Put a stop to dolphinariums

As a consumer of various goods and services, we always have a choice.

If we believe that a certain type of business is not in alignment with our ethical and religious views, we may choose not to consume those goods or services.

In the matter of the captive dolphin facilities, we have a choice to not purchase any tickets.

Also, we have a choice not to use the services of the parent companies involved in the activity. The dolphins, regretfully, have no choice.

Cayman is a beautiful country with people of great integrity and conscience.

The best way to encourage the development of the tourist industry, which will later lead to investment and development, is to first invest in the resources that the Caymanian people use and also to rely on the strengths that already exist there.

The Caymans are one of the top dive destinations in the world and a very important part of the allure is embodied in the conservationist attitudes that Cayman has espoused.

I believe that the development of the captive dolphin parks represents an extreme dereliction of that course.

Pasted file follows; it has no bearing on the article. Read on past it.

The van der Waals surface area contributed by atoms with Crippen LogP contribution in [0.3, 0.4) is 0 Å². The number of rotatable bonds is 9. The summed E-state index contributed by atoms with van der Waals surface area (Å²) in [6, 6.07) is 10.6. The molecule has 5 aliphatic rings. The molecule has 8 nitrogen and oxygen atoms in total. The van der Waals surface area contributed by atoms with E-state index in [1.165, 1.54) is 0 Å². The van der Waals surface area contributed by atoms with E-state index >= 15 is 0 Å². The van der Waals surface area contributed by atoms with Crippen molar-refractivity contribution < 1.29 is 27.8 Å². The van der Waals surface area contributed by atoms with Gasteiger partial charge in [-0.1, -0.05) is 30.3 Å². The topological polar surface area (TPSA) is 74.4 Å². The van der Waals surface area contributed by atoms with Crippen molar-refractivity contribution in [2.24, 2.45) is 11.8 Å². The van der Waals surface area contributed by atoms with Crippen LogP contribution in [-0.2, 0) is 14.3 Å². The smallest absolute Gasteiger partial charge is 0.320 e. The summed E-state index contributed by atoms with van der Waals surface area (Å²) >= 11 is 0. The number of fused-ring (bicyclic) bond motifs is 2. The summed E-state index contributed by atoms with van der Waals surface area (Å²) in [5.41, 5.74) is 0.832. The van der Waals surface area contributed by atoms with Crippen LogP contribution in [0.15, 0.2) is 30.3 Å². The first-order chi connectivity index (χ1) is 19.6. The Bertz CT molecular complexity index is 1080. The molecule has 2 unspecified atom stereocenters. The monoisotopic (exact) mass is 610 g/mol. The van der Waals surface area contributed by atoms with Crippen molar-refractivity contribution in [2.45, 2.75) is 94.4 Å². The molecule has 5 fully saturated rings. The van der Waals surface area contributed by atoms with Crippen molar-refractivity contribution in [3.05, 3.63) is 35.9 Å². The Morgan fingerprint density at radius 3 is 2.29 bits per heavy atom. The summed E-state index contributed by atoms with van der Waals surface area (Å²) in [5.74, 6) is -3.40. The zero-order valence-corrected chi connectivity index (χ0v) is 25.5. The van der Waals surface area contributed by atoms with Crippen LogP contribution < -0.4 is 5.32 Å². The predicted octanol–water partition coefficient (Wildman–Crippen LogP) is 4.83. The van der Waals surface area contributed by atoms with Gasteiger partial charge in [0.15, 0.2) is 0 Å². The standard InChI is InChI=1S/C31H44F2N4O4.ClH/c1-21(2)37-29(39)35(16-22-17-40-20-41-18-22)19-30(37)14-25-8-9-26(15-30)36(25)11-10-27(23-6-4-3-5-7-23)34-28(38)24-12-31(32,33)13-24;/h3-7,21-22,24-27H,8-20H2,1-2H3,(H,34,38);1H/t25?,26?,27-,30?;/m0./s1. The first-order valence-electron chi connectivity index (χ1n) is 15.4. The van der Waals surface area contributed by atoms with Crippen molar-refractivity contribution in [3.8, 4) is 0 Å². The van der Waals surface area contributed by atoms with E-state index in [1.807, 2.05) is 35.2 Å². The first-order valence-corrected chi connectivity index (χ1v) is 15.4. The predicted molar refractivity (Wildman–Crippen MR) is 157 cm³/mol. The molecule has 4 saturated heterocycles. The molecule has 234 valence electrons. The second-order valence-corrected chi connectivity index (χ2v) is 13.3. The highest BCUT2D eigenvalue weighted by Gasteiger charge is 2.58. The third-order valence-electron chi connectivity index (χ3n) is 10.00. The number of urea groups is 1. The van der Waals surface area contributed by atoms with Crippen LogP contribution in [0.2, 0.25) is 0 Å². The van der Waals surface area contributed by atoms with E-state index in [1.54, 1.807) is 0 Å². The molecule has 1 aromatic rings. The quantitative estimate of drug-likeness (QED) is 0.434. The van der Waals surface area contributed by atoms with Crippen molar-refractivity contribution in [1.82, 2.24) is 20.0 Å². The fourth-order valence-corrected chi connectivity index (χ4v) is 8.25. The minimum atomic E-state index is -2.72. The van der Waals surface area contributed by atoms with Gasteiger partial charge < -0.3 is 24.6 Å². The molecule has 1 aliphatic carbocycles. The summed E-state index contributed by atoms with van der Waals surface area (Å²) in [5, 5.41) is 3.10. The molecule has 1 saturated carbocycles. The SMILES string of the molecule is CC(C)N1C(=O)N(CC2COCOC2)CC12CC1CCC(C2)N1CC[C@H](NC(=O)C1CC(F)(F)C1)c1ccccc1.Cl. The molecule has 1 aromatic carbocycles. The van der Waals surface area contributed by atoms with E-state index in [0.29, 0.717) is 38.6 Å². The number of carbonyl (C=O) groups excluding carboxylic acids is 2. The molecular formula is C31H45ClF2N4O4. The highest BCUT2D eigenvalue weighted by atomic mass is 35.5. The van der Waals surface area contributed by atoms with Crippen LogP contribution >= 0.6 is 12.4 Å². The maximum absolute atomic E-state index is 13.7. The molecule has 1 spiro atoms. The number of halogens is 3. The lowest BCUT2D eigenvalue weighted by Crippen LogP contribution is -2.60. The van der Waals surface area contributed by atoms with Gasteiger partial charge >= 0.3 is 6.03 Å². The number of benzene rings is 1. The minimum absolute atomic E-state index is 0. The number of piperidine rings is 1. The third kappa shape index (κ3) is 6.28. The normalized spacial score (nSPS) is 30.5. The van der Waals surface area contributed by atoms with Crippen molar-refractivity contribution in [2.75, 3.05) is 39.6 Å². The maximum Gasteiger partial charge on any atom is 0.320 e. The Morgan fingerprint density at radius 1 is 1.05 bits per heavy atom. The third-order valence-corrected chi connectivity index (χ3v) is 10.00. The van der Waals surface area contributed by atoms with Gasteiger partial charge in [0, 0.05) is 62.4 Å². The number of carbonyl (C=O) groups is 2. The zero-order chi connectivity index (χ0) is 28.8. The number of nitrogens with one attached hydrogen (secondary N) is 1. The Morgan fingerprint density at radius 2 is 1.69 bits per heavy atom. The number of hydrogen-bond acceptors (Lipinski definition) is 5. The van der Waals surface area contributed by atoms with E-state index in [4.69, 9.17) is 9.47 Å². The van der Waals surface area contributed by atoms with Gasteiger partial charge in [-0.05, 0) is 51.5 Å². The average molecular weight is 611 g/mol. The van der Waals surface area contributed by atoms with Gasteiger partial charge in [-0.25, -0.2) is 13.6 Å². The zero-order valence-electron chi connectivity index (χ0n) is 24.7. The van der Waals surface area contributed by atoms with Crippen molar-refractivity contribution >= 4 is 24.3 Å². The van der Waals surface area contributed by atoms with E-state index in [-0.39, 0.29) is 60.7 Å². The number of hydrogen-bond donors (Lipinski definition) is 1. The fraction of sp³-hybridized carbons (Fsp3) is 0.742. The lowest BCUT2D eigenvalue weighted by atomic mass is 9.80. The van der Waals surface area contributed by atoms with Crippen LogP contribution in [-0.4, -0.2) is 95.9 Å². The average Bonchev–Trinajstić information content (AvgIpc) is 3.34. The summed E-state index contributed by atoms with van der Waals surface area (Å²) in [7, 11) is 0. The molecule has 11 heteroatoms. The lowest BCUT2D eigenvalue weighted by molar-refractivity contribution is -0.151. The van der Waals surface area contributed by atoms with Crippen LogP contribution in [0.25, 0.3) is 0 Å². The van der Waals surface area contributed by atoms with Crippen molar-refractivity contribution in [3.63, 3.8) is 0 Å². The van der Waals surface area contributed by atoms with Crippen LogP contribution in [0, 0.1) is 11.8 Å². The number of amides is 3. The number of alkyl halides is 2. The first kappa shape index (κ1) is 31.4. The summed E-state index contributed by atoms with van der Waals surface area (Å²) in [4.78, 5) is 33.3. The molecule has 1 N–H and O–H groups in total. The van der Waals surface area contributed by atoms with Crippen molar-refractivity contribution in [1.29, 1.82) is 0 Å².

These dolphinariums are demonstrative of natural dolphin life as a POW camp is illustrative of a human one.

And, I gather that the great majority of Caymanians are against it, but go unheard.

I believe that the Cayman Islands could be one of the top destinations for triathletes in the world.

The beautiful roads and the calm surf of Seven Mile Beach provide an ideal place to train.

Also, as for education, the Caymans could be a top destination for medical conventions. As a physician, I could only hope that any of the medical meetings I attend could be in a place as beautiful as the Caymans.

This type of development will truly be in alignment with the ethics and goals of the people of Cayman.

The momentum with which the captive dolphin parks is developing will not slow because of the ill perceived need to develop this type of industry in Cayman.

The need to compete for a cruise ship visitor by building these dolphin swim parks may only fulfil the economic needs of the owners of these parks.

And, these dolphinariums will in no way create anything unique in the Caymans, as these dolphinariums are mutating in other parts of the Caribbean.

Sadly, some societies must look in retrospect to see that some wrong has been committed.

But in this case, many have voiced opposition to the development of these captive swim pools but only to be heard by deaf ears.

Byron Tsusaki